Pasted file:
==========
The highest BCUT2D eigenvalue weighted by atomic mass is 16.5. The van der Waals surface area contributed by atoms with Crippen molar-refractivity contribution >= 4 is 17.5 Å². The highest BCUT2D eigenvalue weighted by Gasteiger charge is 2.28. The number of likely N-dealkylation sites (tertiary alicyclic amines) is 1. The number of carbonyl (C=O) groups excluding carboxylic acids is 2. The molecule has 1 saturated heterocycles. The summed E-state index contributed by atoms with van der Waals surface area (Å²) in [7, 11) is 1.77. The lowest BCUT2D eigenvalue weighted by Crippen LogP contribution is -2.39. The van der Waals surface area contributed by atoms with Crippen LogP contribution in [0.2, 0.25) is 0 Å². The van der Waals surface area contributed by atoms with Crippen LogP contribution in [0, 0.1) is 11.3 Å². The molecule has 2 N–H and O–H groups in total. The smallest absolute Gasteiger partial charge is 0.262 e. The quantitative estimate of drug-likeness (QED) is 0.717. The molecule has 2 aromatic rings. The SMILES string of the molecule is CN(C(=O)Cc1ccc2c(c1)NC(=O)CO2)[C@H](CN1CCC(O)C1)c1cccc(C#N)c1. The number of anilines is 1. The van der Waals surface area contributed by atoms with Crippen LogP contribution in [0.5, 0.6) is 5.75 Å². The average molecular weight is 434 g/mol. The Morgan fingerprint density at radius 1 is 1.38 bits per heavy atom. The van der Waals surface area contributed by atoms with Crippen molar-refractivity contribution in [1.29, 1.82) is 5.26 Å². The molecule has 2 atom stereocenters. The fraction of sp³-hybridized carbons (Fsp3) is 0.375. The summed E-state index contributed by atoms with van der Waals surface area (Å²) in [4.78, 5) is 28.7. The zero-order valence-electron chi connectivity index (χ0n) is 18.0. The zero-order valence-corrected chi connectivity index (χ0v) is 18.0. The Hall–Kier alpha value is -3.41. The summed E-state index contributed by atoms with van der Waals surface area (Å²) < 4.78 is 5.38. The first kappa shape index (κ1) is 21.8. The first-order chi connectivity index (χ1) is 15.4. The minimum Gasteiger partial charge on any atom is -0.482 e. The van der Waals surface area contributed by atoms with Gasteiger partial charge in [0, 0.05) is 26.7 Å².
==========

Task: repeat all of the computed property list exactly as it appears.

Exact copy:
The highest BCUT2D eigenvalue weighted by atomic mass is 16.5. The van der Waals surface area contributed by atoms with Crippen molar-refractivity contribution >= 4 is 17.5 Å². The highest BCUT2D eigenvalue weighted by Gasteiger charge is 2.28. The number of likely N-dealkylation sites (tertiary alicyclic amines) is 1. The number of carbonyl (C=O) groups excluding carboxylic acids is 2. The molecule has 1 saturated heterocycles. The summed E-state index contributed by atoms with van der Waals surface area (Å²) in [7, 11) is 1.77. The lowest BCUT2D eigenvalue weighted by Crippen LogP contribution is -2.39. The van der Waals surface area contributed by atoms with Crippen LogP contribution in [0.2, 0.25) is 0 Å². The van der Waals surface area contributed by atoms with Crippen LogP contribution in [0, 0.1) is 11.3 Å². The molecule has 2 N–H and O–H groups in total. The smallest absolute Gasteiger partial charge is 0.262 e. The quantitative estimate of drug-likeness (QED) is 0.717. The molecule has 2 aromatic rings. The SMILES string of the molecule is CN(C(=O)Cc1ccc2c(c1)NC(=O)CO2)[C@H](CN1CCC(O)C1)c1cccc(C#N)c1. The number of anilines is 1. The van der Waals surface area contributed by atoms with Crippen LogP contribution in [0.5, 0.6) is 5.75 Å². The average molecular weight is 434 g/mol. The Morgan fingerprint density at radius 1 is 1.38 bits per heavy atom. The van der Waals surface area contributed by atoms with Crippen molar-refractivity contribution in [1.29, 1.82) is 5.26 Å². The molecule has 2 atom stereocenters. The fraction of sp³-hybridized carbons (Fsp3) is 0.375. The summed E-state index contributed by atoms with van der Waals surface area (Å²) in [4.78, 5) is 28.7. The zero-order valence-electron chi connectivity index (χ0n) is 18.0. The zero-order valence-corrected chi connectivity index (χ0v) is 18.0. The Hall–Kier alpha value is -3.41. The summed E-state index contributed by atoms with van der Waals surface area (Å²) < 4.78 is 5.38. The first kappa shape index (κ1) is 21.8. The first-order chi connectivity index (χ1) is 15.4. The minimum Gasteiger partial charge on any atom is -0.482 e. The van der Waals surface area contributed by atoms with Gasteiger partial charge in [0, 0.05) is 26.7 Å².